Microcomputers and 4-H volunteer leaders: A study to determine attitudes, experiences and self-perceived training needs of Pennsylvania 4-H volunteer leaders with regard to microcomputer use in traditional 4-H programs

TitleMicrocomputers and 4-H volunteer leaders: A study to determine attitudes, experiences and self-perceived training needs of Pennsylvania 4-H volunteer leaders with regard to microcomputer use in traditional 4-H programs
Year of Publication1988
AuthorsDoebler, MK
DegreeUnknown
UniversityPenn State University
Thesis TypeMaster's thesis
Abstract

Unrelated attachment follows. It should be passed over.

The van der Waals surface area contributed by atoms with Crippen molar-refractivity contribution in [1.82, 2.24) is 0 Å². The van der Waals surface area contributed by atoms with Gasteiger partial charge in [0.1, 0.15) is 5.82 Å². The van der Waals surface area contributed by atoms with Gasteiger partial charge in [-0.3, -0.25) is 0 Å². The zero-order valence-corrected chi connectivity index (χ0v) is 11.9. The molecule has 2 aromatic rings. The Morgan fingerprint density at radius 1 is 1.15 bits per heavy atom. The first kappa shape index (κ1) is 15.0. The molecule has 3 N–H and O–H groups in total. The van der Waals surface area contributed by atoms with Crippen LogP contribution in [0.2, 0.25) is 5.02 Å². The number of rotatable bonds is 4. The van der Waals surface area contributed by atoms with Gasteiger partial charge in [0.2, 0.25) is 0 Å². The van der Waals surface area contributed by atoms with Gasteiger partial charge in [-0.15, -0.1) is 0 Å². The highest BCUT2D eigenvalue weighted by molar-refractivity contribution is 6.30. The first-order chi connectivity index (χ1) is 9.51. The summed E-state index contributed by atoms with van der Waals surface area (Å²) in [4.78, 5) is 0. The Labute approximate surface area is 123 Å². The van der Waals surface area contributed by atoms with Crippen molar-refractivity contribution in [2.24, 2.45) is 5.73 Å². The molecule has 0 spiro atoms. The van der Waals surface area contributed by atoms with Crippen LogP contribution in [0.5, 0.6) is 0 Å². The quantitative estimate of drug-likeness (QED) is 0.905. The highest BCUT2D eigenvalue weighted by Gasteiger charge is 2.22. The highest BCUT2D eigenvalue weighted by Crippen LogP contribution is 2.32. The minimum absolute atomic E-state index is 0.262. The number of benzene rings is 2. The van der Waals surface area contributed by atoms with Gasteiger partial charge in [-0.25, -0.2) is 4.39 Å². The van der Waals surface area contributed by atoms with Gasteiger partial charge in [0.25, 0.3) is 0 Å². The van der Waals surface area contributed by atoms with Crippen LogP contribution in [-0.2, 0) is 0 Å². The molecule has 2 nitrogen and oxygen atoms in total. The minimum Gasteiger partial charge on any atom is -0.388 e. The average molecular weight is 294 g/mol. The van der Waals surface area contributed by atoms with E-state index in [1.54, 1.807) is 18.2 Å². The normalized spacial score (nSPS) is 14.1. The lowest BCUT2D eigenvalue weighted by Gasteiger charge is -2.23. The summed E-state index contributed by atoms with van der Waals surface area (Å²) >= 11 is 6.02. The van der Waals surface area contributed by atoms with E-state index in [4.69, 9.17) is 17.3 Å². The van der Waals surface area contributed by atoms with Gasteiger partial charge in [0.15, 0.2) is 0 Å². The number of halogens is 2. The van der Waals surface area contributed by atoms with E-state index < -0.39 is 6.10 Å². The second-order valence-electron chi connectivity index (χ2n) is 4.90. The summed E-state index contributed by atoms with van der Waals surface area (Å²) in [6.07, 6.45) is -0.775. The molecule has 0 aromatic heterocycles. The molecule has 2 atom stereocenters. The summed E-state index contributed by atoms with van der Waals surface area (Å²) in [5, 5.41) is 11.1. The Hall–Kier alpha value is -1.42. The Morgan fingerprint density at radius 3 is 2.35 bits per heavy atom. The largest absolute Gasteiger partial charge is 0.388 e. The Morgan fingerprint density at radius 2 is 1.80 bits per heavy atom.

The purpose of the study was to determine the attitudes, experience and self-perceived training needs of Pennsylvania's 4-H volunteer leaders with regard to microcomputer use in 4-H. The study also investigated volunteer leaders' receptivity to potential uses for the microcomputer in four traditional program areas: animal sciences, plant and crop science, food nutrition and clothing and textiles. A cluster sampling from 15 randomly selected PA counties and a random sample of 357 volunteer leaders was drawn from the 1,271 in the initial sample. Data were collected via a mailed questionnaire from 195 leaders, yielding a return rate of 55 percent. Respondents were found to be limited in their microcomputer experiences but not entirely unexposed to microcomputer use. The leaders were not adverse to using computers to help them manage their 4-H leadership responsibility and to instruct 4H'ers. They would attend training if it were offered in the form of extension workshops. Those leaders with prior microcomputer experiences held more positive attitudes than did those leaders without experience. Ag science leaders saw recordkeeping as the most important application for their clubs, closely followed by CAI applications. Food and nutrition leaders saw CAI as most important. Clothing and textile leaders found communications as having the most potential for use in their clubs.